A Help to Buy: Equity Loan could be appropriate if you feel confident that you can successfully manage a mortgage, yet you are unable to find an affordable property, or you are having trouble finding the large deposit that so many lenders require today.

The scheme described below is only available to those buying a new build property in England.

To qualify for a Help to Buy: Equity Loan, you do not have to be a first-time buyer – you could be an existing homeowner who wants to move. As long as the property you are hoping to purchase is newly built and costs no more than £600,000 and you can provide a deposit of at least 5% of the purchase price.

To satisfy the eligibility criteria, you are unable to sublet this property or enter a part exchange deal on your old property. And you are unable to own another property of any type (including buy to let properties or a holiday home) at the time you purchase your new home in this way.

How does it work?

If you are eligible, Home England (a Government agency) could lend you up to 20% (40% for home-buyers within Greater London) of the total price of a newly built home which means that your deposit could work out at just 5%. With the Help to Buy: Equity Loan being interest-free for the first five years it can be a very attractive scheme.

You will pay a small, monthly management fee of £1 from the start of the loan until it is repaid and, if you haven’t repaid the equity loan before the end of the first five years, you will then also be required to pay interest, charged on the amount that you have borrowed.

This starts at 1.75% of the loan and rises each year by any growth in the Retail Prices Index plus 1%.

The loan will need to be repaid in full after 25 years or when you sell your property; whichever occurs first. You may repay part of the loan early by making voluntary repayments of at least 10% of the prevailing property value.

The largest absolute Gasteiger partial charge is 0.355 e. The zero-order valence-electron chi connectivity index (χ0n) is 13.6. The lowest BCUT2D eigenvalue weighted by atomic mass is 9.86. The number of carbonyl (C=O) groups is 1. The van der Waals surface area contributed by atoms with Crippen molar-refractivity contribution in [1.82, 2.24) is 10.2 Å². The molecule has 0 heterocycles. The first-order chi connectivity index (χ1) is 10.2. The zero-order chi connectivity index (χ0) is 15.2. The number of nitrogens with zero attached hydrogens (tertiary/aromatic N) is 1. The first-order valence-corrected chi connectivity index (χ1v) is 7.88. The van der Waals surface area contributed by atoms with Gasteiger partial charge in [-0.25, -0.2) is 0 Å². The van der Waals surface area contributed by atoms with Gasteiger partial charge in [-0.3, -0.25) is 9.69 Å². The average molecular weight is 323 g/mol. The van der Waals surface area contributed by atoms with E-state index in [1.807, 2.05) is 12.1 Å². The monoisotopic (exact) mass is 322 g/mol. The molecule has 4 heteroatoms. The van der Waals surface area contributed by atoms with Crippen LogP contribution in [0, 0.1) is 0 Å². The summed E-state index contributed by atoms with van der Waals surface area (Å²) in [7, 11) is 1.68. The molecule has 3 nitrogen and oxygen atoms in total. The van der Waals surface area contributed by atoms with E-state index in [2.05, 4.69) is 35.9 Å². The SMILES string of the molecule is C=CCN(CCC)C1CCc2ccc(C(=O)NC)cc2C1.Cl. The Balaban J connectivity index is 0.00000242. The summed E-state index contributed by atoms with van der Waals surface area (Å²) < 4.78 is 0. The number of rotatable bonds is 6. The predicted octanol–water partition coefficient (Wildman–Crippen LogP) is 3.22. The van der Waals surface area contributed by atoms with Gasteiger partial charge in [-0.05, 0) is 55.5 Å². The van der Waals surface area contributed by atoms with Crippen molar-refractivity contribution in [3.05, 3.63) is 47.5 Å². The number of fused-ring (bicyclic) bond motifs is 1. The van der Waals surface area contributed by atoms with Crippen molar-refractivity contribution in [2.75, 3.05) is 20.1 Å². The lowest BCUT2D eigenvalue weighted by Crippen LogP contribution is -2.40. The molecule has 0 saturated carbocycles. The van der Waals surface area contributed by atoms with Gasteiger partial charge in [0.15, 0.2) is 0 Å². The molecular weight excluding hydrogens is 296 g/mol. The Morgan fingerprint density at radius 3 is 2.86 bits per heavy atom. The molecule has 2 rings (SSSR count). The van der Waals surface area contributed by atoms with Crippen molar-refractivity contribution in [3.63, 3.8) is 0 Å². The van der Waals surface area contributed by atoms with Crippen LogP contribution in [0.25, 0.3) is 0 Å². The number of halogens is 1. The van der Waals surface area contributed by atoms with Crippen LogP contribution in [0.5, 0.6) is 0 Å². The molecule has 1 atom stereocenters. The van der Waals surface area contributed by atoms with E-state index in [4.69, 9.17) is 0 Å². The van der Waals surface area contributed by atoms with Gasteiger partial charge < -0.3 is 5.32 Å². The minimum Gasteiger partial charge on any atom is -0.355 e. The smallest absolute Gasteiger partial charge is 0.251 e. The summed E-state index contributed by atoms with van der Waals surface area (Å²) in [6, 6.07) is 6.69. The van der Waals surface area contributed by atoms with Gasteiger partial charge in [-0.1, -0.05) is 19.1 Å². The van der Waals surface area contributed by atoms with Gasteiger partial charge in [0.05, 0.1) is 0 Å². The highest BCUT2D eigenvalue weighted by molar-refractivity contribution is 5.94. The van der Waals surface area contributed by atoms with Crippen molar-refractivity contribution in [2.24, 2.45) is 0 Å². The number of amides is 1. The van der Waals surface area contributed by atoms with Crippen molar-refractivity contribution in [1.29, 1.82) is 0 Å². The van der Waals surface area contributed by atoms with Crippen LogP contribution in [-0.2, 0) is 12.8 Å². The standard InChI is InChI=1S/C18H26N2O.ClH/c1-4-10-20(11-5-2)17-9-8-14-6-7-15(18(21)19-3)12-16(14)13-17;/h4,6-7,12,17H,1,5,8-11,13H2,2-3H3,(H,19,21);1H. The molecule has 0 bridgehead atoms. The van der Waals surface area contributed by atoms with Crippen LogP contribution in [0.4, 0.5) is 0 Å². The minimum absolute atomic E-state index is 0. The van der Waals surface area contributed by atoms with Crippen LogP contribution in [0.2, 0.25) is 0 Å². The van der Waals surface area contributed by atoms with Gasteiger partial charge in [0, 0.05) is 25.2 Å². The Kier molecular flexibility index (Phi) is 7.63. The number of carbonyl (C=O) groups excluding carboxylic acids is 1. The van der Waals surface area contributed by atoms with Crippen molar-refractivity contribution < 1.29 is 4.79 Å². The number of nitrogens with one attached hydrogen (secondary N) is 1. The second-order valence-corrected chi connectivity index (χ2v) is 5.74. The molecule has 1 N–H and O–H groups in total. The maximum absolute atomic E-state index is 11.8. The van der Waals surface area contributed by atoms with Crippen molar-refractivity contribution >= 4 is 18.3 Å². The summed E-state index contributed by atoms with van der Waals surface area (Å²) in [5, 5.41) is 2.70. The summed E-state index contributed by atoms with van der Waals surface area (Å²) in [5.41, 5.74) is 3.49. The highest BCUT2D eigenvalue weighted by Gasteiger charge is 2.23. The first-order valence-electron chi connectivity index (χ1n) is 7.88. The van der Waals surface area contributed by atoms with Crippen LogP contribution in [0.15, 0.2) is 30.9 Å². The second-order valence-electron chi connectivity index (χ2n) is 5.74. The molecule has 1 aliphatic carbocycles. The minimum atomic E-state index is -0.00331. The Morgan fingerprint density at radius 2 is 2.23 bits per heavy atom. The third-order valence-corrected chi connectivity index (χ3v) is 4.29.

When it comes to paying the loan back, the amount you pay depends on the market value of the loan and not the exact amount of cash you initially borrowed.

The following example shows how a Help to Buy: Equity Loan can work:

You purchase a new build property priced at £500,000. You have paid a 5% deposit of £25,000, the government has given you a loan of 40% (£200,000 in this case) and the remaining 55% (£275,000) has been borrowed from a commercial lender.

When you come to sell your home, its value has risen to £550,000.

You would repay £220,000 to Homes England - 40% of the value of the property. You would receive £330,000 (60%) which, after repaying the ‘main mortgage’, would leave you £55,0000 (less any fees and costs), from your mortgage and the deposit.

If, however the value of your home has fallen you will pay less than you borrowed.

The scheme was first introduced in 2013 and our advice has helped many of our clients access the scheme and secure their first home. It is currently due to continue until 2021. A new scheme is planned to run from 2021 to 2023 which will also provide loans of up to 20% (or 40% for London) that will only be available to First Time Buyers, and it is expected that the maximum qualifying purchase price will be lower. There are no plans to extend the scheme after 2023.